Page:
Lyrical, brooding, and delightfully dreamlike, the novel is a strange and ruthless journey into the ailing heart of humanity—and a bizarre peek into the mind of a brilliant new novelist.
In a moment in which our country’s various wars, Revolutionary, Civil, World, and otherwise, are trawled for something to give meaning to our present calamities, studying the Kellogg brothers’ era and milieu is a refreshing and much-needed reminder that much of the reason why daily life looks the way it does owes not to generals or presidents, but to the works of scientists and businesspeople.
It isn’t the answers of healing and redemption that Saterstrom celebrates, but rather the questions themselves, which forever circle overhead in the rapturous, uncertain, electric, and paradoxical present.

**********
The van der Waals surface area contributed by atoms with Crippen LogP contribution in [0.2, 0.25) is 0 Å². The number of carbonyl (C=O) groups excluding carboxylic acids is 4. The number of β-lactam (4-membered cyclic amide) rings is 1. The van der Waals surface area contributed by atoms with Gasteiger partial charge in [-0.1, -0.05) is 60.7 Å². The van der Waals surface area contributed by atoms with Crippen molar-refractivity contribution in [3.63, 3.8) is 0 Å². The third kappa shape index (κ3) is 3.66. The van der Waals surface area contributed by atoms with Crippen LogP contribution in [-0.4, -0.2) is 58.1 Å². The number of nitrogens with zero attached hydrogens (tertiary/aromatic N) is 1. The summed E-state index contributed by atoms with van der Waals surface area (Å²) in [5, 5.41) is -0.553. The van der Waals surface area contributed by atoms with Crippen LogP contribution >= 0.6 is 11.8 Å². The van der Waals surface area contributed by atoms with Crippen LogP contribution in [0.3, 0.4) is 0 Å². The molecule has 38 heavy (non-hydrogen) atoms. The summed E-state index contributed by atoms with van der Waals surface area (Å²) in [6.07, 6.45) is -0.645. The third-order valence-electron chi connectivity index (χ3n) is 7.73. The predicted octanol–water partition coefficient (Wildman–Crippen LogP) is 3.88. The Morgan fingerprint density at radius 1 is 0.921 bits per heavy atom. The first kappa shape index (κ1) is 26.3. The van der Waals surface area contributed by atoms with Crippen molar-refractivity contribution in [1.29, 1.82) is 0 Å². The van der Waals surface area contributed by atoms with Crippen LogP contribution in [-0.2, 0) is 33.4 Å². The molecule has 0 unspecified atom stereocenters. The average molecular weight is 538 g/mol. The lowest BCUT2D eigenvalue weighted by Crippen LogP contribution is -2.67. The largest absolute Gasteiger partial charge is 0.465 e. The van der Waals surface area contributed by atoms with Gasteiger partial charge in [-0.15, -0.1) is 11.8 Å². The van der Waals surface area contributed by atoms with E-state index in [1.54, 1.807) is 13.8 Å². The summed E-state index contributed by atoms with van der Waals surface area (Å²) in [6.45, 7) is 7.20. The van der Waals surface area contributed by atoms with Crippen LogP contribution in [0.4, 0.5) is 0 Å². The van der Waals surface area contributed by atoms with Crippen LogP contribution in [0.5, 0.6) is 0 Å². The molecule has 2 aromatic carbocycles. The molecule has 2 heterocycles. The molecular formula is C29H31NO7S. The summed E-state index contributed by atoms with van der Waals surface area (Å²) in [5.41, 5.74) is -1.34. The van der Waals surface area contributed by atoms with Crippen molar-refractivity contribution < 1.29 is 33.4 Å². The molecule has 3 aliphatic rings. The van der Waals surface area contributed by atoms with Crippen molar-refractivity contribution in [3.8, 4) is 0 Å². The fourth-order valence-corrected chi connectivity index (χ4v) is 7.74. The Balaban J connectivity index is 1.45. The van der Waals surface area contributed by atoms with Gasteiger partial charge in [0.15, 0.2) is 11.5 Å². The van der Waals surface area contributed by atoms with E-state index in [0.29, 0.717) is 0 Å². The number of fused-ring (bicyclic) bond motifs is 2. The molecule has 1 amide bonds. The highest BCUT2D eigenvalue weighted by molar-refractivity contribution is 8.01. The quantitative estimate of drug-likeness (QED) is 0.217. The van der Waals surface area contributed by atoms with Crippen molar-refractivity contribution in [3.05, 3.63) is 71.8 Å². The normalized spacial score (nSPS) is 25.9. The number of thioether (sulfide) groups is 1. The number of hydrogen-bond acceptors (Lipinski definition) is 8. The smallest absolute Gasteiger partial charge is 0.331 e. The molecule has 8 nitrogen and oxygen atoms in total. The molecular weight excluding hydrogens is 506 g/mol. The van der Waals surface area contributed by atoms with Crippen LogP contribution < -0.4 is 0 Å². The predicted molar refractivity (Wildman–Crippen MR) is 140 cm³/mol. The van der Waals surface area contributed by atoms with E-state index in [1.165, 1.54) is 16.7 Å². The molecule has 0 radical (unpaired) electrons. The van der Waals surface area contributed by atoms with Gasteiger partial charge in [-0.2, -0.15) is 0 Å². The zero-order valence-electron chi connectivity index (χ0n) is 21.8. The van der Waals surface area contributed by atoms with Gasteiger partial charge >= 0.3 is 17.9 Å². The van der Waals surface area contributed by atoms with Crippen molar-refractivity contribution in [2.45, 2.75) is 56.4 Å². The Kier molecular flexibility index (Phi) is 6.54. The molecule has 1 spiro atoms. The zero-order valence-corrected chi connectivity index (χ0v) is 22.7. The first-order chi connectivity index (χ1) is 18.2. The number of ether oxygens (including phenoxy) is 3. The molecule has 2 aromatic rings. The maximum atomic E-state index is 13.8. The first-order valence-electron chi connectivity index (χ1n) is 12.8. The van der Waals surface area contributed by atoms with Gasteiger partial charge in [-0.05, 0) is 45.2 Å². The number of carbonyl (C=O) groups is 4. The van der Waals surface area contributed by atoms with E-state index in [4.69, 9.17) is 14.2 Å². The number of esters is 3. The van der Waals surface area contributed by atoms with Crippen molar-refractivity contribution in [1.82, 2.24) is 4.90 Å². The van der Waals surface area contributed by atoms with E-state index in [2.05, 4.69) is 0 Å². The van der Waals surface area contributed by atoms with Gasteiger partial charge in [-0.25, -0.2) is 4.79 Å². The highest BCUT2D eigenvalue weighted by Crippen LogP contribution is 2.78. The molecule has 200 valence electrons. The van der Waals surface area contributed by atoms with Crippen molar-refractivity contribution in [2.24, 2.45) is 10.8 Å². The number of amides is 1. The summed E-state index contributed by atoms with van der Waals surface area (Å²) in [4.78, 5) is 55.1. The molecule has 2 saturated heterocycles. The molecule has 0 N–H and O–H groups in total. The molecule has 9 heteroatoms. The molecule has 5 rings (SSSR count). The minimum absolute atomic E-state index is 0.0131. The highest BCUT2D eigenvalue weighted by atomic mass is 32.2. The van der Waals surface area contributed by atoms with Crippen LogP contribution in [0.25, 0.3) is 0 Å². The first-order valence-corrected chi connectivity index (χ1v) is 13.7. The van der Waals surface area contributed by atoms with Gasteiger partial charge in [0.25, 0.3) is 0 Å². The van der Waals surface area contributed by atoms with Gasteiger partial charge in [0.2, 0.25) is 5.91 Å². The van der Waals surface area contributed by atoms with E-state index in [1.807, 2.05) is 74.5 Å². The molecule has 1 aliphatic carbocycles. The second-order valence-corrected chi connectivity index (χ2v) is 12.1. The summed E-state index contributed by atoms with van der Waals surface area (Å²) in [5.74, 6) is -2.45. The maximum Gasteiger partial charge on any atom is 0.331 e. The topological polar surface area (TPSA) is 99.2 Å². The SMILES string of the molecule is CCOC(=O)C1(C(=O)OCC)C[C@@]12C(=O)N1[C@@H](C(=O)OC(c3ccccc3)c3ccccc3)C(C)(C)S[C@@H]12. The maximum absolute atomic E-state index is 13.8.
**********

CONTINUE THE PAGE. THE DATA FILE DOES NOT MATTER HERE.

Mario Vargas Llosa writes in “Why Literature?”, his 2001 essay for The New Republic, that “literary illusion lifts and transports us outside of history, and we become citizens in a timeless land, and in this way immortal.” Though Vargas Llosa is specifically referring to literary fiction, the same feeling pervades Carl Dennis’s extraordinary thirteenth collection of poems, Night School.
Jacques J. Rancourt’s new chapbook In the Time of PrEP (Beloit Poetry Journal, 2018) is a stunning exploration of what it means to live as a queer man today “on the other side of catastrophe,” a generation after the AIDS crisis.